With 117,00 New Jobs in July, a Slight Improvement in the Solman Unemployment Scale
"Employment Report Damned with Faint Praise: It Could Have Been Worse." Thus does Nigel Gault, Chief U.S. Economist of IHS Global Insight, sum up the consensus view of Friday's unemployment numbers. Jobs added in July; upward revision for June. Even our all-inclusive U-7 dropped .5 percent, its most heartening move in months.
For elaboration, here's Daniel Gross of Yahoo Finance:
"The July jobs report was the typical blah-ish report we've come to expect in the past couple of years. The economy added jobs (117,000 on net), but not at a rate sufficient to make a dent either in the unemployment rate or in the vast armies of underemployed Americans. The trends that we've long noticed continued. And while they aren't cause for elation, they should be cause for some relief. The conservative recovery -- one in which the private sector adds jobs every month while the public sector cuts them -- continued. The private sector in July added 154,000 jobs while the government cut 37,000. Put another way, in a month in which Washington intentionally concocted a crisis designed to foment uncertainty and paralysis, companies added about 38,500 jobs per week."
Remember, never read too much into any one month's unemployment data. The upward revision of June's numbers -- from 18,000 jobs added to 46,000 added -- should be sufficient evidence of that. And that admonition applies many-fold to any given day's market data.
Having disposed of that asterisk, let's go to the ultimate judge of the economy, the markets. As of this post, a bit after noon, the U.S. stock markets have been gyrating so wildly, there's no verdict worth reporting. They've been up as much as 1.5 percent, down as much as 2 percent. European markets are less equivocal, down close to 3 percent at the moment. Asia's dropped by around 4 percent, but that was last night and Japan in particular is known for following the U.S., not leading it.
The bellwether of bonds, the U.S. 10-year? It too has been bouncing like the lyrics ball at a Karaoke bar. But as of the moment, it's still below 2.5 percent. See Bob Shiller's constantly updated data set and click on the Excel file under "Stock Market Data" to compare that to rates over the past 123 years (the red line). The current rate, you will see, is at Mindanao-Deep levels. Does it reflect a "flight to safety" as in "where else would you put your money at the moment?" Or is it a sign that the U.S. economy is about to stall or, in the vernacular, "double dip"? Probably both.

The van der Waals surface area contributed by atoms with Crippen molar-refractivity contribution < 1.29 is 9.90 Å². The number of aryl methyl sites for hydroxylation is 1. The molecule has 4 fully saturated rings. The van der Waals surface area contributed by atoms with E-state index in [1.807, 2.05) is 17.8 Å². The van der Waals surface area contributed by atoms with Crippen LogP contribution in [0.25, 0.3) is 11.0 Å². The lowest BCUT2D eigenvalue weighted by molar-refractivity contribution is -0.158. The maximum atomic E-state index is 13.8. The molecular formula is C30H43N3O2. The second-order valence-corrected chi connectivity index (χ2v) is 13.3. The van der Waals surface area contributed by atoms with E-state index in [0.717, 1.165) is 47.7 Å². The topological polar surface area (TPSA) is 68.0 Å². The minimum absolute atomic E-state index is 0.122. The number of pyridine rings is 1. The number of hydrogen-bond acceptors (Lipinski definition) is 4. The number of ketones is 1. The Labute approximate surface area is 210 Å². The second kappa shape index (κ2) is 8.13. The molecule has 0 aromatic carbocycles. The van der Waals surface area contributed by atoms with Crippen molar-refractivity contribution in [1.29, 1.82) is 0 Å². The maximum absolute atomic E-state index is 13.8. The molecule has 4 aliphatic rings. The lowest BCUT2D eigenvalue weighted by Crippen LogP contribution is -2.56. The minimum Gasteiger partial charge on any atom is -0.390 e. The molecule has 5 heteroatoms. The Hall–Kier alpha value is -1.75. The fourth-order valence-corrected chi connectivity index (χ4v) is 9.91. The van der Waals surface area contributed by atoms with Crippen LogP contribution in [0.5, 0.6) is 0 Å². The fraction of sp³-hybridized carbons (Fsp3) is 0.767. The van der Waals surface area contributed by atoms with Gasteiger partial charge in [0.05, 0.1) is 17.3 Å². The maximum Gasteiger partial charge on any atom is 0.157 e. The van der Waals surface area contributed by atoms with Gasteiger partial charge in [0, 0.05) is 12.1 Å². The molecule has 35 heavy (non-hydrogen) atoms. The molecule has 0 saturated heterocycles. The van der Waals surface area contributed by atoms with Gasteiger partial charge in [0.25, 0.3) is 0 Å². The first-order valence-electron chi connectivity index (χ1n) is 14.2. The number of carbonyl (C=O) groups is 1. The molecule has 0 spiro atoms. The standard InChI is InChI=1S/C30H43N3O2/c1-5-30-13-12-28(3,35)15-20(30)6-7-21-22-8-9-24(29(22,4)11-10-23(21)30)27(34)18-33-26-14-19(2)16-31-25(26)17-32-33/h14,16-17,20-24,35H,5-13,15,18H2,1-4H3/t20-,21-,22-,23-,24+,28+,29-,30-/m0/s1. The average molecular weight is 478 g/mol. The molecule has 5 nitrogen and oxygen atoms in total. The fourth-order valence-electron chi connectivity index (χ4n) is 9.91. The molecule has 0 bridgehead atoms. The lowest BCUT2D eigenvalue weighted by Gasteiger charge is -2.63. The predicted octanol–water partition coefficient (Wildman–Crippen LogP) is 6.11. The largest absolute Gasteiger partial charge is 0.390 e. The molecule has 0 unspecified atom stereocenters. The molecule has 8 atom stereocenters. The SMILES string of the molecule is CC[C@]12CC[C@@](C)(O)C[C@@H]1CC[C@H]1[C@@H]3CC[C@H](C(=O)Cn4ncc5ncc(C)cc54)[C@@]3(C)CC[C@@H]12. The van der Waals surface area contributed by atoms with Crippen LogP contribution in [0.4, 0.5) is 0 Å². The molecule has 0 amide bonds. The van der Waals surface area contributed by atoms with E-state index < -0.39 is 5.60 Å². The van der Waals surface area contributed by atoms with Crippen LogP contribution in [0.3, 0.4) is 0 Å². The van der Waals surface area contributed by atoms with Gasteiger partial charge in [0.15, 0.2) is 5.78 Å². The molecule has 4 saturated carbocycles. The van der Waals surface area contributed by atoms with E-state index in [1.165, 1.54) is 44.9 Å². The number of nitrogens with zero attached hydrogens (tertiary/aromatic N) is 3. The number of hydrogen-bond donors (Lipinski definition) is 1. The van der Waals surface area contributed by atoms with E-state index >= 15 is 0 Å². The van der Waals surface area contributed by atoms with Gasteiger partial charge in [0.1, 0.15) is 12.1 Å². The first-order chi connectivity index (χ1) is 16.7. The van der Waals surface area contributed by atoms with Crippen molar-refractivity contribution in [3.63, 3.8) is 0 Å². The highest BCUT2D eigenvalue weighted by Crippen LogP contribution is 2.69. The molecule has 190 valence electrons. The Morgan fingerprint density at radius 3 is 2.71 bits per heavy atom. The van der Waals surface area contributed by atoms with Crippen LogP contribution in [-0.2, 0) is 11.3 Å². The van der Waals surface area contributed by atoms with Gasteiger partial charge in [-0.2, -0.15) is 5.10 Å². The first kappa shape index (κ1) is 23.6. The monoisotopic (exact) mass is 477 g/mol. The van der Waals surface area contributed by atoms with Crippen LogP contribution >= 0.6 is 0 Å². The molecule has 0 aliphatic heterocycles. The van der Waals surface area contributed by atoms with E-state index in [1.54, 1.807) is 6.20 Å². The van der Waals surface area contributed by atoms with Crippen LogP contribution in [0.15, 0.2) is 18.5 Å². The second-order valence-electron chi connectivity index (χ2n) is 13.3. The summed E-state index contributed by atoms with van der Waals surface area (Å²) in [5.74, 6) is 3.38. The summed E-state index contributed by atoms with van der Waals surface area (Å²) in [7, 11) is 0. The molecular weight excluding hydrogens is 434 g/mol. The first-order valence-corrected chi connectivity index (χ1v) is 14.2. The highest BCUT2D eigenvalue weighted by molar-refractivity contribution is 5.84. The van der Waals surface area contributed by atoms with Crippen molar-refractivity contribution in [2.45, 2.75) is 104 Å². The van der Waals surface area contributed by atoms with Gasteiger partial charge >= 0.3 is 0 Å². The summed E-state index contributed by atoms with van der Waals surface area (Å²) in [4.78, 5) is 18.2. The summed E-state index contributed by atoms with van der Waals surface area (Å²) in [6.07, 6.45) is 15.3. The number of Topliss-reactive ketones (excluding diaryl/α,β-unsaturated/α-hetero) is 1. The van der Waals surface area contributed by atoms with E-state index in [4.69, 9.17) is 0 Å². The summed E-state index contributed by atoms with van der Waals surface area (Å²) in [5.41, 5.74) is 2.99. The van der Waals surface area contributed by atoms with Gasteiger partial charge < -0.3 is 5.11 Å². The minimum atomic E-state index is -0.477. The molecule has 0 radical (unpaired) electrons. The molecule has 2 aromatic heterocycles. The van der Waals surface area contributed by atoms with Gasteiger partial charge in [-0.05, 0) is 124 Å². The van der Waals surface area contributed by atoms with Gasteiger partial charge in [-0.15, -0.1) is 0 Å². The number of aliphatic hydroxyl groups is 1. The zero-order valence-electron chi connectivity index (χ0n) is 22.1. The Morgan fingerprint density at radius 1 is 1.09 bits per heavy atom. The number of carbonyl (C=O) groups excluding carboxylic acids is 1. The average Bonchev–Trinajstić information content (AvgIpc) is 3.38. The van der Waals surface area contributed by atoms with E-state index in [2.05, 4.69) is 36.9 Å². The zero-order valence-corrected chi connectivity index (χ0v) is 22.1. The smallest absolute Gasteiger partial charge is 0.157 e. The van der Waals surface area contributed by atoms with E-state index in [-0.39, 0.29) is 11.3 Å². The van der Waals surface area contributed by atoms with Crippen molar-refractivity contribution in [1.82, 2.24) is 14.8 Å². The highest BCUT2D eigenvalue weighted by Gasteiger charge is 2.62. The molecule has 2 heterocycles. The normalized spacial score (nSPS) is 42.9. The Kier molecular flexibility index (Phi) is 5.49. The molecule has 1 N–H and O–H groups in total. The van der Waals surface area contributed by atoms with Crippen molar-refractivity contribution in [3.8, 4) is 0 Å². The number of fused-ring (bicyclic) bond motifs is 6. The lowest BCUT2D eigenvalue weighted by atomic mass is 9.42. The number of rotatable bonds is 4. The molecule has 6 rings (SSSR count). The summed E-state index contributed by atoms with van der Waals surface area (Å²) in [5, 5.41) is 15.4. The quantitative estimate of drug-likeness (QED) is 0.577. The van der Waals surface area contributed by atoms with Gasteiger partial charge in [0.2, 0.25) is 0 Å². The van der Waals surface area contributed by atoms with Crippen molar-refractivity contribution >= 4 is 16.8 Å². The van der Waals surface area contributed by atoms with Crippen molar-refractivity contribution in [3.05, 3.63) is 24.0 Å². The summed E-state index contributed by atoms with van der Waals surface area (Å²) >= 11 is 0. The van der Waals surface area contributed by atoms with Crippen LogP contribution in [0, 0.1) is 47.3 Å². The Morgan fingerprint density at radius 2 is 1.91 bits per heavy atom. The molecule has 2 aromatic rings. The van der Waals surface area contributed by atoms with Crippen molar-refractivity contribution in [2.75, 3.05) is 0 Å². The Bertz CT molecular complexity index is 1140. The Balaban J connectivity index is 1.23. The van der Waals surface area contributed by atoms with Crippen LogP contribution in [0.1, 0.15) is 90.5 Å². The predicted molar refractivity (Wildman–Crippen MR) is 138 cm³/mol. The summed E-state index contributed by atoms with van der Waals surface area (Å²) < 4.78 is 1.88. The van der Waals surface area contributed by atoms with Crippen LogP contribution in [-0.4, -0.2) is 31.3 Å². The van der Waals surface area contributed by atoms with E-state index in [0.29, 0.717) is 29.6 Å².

Speaking of double dips, allow me to share this dispatch from an esteemed journalist friend currently basking in that smallest of states, represented for years by Joe Biden: Delaware.
"You need to be aware that in Lewes, Del.," my friend writes, "where the family is currently vacationing, you will find a very busy ice cream parlor called...of all things....'Two Dips'. Given the parlous economic times in which we find ourselves, coupled with the roaring trade 'Two Dips' is doing every night, there has to be something you can do with this information.
(Bear in mind that after the family departs Lewes this weekend, 'Two Dips' will suffer a dramatic and sudden downturn in economic activity)."
I have long admitted to relying upon "anecdata," that blend of empirical evidence at once small and large that is the staple of journalists everywhere. Moreover, I am indeed scrutinizing every sign I can find these days for a handle on the course of the economy. That said, I am loath to extrapolate broadly from the fortunes of one Delaware ice cream monger, no matter how reliable the source.
Bear in mind, however, that the total value of U.S. stocks dropped by nearly two trillion dollars yesterday. There wouldn't need to be much of a so-called "wealth effect" - a change in consumption based on one's total wealth - to melt away profits across the economy.
Meanwhile, here's some more perspective on today's job numbers.
From Richard Rahn, senior fellow of the Cato Institute:
"It's not good. It's not okay. It's just not as bad as it was. The labor market continues to shrink and until that starts growing again you don't really have a turnaround."
Heidi Shierholz, EPI economist:
"My very first reaction was probably the same one shared by a lot of people: glad it wasn't a lot worse. My second reaction following closely on the heels of that was: This is not OK. This isn't going to start bringing the unemployment down in a substantial way. We're not getting worse but we're treading water at the bottom of an extremely deep hole."
Heather Boushey, Senior Economist, Center For American Progress:
"It's great we created jobs but we're not doing so at a fast enough pace to soak up all the millions of people who are out of work. It's great that we didn't lose jobs. We're moving in the right direction but we need to be moving a lot faster in order to put ourselves solidly on the right path."
On the other side of the fence is Greg Ip of The Economist, who says he's "very encouraged":
"At any other time we would not jump for joy. [The numbers] are not that strong, but given the backdrop of negative news and [the] market meltdown it is a relief. Enough jobs were created for activity to continue along."
This entry is cross-posted on the Making Sen$e page, where correspondent Paul Solman answers your economic and business questions. Follow Paul on Twitter. Photo by Scott Eells/Bloomberg via Getty Images.